State v. Thomas

Decision Date07 November 1973
Docket NumberNo. 2199,2199
Citation515 P.2d 865,110 Ariz. 120
PartiesThe STATE of Arizona, Appellee, v. Donnell THOMAS, Appellant.
CourtArizona Supreme Court

Gary K. Nelson, Atty. Gen., by Paul J. Prato, Former Asst. Atty. Gen., Phoenix, for appellee.

Messing, Hirsh & Franklin by Robert J. Hirsh, Tucson, for appellant.

CAMERON, Vice Chief Justice.

This is an appeal by the defendant, Donnell Thomas, from a jury verdict and judgment of guilt to the crime of first degree murder, §§ 13--451 and 452 A.R.S., with a sentence of death thereon, § 13--453 A.R.S.

Omitting questions concerning the death penalty, defendant asks that the following questions be answered on appeal:

1. Was it a violation of the confrontation clause of the Sixth Amendment of the United States Constitution and Rule 256 of the Arizona Rules of Criminal Procedure (1956), 17 A.R.S., to allow the State to use the testimony of a witness given at a previous trial when that witness was available at the second trial but when called to testify stated that he did not remember any events to which he had previously testified?

2. Under the facts in this case, was it reversible error for the trial court to refuse to admit into evidence a document impeaching a State's witness and also to prevent defendant from cross-examining a State's witness as to his motive and interest for testifying?

3. Was it reversible error to admit into evidence, four photographs of the deceased's nude body on a morgue slab during the course of an autopsy, showing wires protruding from the various openings in the body?

4. Was it reversible error and abuse of discretion for the trial court to allow the State to reopen its case after both the State and the defense had rested and the matter was ready to be submitted to the jury?

5. Was it reversible error for the Deputy County Attorney Horton Weiss to: (a) make repeated and improper offers of evidence, knowing the evidence to be inadmissible; (b) make continued objections to defense attorney's cross-examination of State's witnesses, thereby preventing the defendant from exercising his right of confrontation; (c) make repeated objections on direct examination of defense witnesses to prevent any continuity of testimony coming from defense witnesses; and (d) willfully and knowingly suppress evidence beneficial to the defense case and/or inconsistent with the State's theory of the case?

The facts necessary for a determination of this matter on appeal are as follows. On 4 October 1969, Mason Branch, a clerk at the Crown Liquor Store in Tucson, Arizona, was shot and killed during the course of an armed robbery. After investigation, the Tucson police obtained arrest warrants for the defendant Donnell Thomas as well as David Williams, Robert Skinner, and Paul Wright. David Williams entered a plea of guilty and was given the death penalty which plea and sentence was set aside on appeal. State v. Williams, 107 Ariz. 421, 489 P.2d 231 (1971). Williams again plead guilty to first degree murder and was sentenced to life imprisonment. Paul Wright was tried and found guilty of voluntary manslaughter, armed robbery, and conspiracy. He was given probation. Robert Lee Skinner was tried and convicted of first degree murder and armed robbery, and sentenced to life imprisonment. He appealed and the verdict, judgment and sentence were affirmed. See State v. Skinner, 110 Ariz. 135, 515 P.2d 880, filed this day.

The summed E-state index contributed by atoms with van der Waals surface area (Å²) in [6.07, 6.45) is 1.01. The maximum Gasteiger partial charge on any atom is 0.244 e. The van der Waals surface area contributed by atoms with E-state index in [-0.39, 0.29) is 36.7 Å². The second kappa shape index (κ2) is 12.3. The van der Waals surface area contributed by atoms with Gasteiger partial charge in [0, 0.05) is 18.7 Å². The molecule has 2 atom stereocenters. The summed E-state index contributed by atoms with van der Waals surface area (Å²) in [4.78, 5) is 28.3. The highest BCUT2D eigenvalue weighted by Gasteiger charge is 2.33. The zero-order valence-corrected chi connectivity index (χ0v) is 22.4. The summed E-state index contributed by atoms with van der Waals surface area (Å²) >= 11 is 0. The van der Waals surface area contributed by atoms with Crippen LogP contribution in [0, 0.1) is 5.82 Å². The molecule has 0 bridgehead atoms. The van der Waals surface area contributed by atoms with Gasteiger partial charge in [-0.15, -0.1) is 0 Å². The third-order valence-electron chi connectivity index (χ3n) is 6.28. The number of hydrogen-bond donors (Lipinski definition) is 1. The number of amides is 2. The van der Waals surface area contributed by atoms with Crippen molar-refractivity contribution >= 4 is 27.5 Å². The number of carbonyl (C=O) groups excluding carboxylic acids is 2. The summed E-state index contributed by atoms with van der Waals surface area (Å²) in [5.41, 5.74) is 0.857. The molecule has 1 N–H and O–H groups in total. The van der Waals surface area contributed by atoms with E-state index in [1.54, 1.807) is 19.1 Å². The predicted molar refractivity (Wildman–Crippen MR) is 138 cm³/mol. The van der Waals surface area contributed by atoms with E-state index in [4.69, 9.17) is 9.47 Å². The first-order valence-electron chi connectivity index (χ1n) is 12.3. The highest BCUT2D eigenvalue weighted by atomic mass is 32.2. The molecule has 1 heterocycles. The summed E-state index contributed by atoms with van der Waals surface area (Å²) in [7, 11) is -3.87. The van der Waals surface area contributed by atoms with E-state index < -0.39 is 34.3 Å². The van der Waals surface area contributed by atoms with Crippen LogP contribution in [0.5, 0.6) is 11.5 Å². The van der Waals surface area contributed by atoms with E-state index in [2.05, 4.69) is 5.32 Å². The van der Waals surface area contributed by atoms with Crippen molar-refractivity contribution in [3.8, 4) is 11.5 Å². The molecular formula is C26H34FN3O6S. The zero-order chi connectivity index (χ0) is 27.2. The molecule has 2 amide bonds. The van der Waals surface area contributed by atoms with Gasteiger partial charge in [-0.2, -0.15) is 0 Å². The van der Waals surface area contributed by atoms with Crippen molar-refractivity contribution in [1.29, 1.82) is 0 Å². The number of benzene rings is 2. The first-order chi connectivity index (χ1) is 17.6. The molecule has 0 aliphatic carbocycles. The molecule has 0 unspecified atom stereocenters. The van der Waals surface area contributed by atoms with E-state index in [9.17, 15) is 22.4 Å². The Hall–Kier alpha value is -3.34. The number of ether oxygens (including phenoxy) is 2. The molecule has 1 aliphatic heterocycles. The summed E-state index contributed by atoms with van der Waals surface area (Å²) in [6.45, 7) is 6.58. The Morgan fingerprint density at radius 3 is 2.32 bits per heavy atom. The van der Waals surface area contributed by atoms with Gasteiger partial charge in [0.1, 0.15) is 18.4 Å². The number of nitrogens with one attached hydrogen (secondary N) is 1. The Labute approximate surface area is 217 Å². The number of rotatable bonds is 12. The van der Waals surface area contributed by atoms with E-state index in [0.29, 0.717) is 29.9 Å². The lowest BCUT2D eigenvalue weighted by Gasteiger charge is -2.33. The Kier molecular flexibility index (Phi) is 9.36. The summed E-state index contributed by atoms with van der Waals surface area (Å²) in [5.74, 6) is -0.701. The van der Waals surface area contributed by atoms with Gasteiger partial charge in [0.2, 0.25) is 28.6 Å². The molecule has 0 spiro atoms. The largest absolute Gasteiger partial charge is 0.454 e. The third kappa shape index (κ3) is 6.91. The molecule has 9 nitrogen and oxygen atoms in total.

The defendant Thomas was arrested in Oakland, California, on 6 November 1969. He admitted that he had spent most of the day of the murder with the codefendants Skinner, Williams, and Wright, and that he, Thomas, had been in the Crown Liquor Store on the night of the murder, but he denied any knowledge or involvement in the robbery and homicide. After a mistrial as a result of a 'hung' jury, Thomas was tried again, convicted, and sentenced to death.

The State contended that Thomas shot Branch five times during a robbery committed by Thomas and the three other men. Damaging evidence of the defendant's participation in the crime was given by Gilbert Alzua who testified that, while both were inmates of the county jail, the defendant had admitted killing Branch and robbing the store, and by the admission of testimony given at the first trial by Lucius Sorrell, an inmate of the Arizona State Mental Hospital and a user of heroin and LSD.

The prior testimony of Sorrell indicated that Thomas came to Sorrell's apartment and asked to borrow a gun to 'pull a job.' Thomas left without the gun and returned shortly to tell the witness that he didn't need to borrow the gun because he 'already had one.' Also, in his prior testimony, Sorrell stated that he saw Thomas and three other men running through a park near his apartment and a short distance from the liquor store about the time of the robbery and murder.

On cross-examination at the first trial, Sorrell said that he was unable to see Thomas clearly, but recognized him by his build and a hat he was wearing. He said that his inability to see from one eye and the darkness did not prevent him from observing accurately.